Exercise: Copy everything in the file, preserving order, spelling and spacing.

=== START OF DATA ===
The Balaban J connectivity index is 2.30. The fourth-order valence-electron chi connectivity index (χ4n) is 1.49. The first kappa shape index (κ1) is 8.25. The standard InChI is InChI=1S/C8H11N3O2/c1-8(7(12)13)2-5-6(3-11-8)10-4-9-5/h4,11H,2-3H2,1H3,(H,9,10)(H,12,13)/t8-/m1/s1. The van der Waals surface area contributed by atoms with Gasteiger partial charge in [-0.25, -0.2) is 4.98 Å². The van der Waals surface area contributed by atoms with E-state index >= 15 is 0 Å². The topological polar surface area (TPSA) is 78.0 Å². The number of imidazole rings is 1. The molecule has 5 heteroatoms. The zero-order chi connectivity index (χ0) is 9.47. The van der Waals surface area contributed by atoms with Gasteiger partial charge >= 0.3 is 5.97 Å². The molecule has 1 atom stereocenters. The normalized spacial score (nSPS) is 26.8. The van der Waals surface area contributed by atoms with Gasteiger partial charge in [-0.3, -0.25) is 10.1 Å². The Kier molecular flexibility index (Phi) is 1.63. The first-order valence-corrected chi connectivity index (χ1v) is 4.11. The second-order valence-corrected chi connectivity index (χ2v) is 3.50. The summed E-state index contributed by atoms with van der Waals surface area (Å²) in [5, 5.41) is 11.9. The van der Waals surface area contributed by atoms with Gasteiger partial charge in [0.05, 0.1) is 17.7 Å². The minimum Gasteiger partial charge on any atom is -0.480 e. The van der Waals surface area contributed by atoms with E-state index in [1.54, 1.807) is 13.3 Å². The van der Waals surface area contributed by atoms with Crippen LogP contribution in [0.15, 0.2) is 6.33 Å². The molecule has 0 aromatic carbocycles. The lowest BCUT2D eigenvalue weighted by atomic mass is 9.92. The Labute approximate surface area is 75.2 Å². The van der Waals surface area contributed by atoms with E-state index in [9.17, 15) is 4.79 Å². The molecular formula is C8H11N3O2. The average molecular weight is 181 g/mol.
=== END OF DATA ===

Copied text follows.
The Balaban J connectivity index is 2.30. The fourth-order valence-electron chi connectivity index (χ4n) is 1.49. The first kappa shape index (κ1) is 8.25. The standard InChI is InChI=1S/C8H11N3O2/c1-8(7(12)13)2-5-6(3-11-8)10-4-9-5/h4,11H,2-3H2,1H3,(H,9,10)(H,12,13)/t8-/m1/s1. The van der Waals surface area contributed by atoms with Gasteiger partial charge in [-0.25, -0.2) is 4.98 Å². The van der Waals surface area contributed by atoms with E-state index >= 15 is 0 Å². The topological polar surface area (TPSA) is 78.0 Å². The number of imidazole rings is 1. The molecule has 5 heteroatoms. The zero-order chi connectivity index (χ0) is 9.47. The van der Waals surface area contributed by atoms with Gasteiger partial charge >= 0.3 is 5.97 Å². The molecule has 1 atom stereocenters. The normalized spacial score (nSPS) is 26.8. The van der Waals surface area contributed by atoms with Gasteiger partial charge in [-0.3, -0.25) is 10.1 Å². The Kier molecular flexibility index (Phi) is 1.63. The first-order valence-corrected chi connectivity index (χ1v) is 4.11. The second-order valence-corrected chi connectivity index (χ2v) is 3.50. The summed E-state index contributed by atoms with van der Waals surface area (Å²) in [5, 5.41) is 11.9. The van der Waals surface area contributed by atoms with Gasteiger partial charge in [0.05, 0.1) is 17.7 Å². The minimum Gasteiger partial charge on any atom is -0.480 e. The van der Waals surface area contributed by atoms with E-state index in [1.54, 1.807) is 13.3 Å². The van der Waals surface area contributed by atoms with Crippen LogP contribution in [0.15, 0.2) is 6.33 Å². The molecule has 0 aromatic carbocycles. The lowest BCUT2D eigenvalue weighted by atomic mass is 9.92. The Labute approximate surface area is 75.2 Å². The van der Waals surface area contributed by atoms with E-state index in [9.17, 15) is 4.79 Å². The molecular formula is C8H11N3O2. The average molecular weight is 181 g/mol.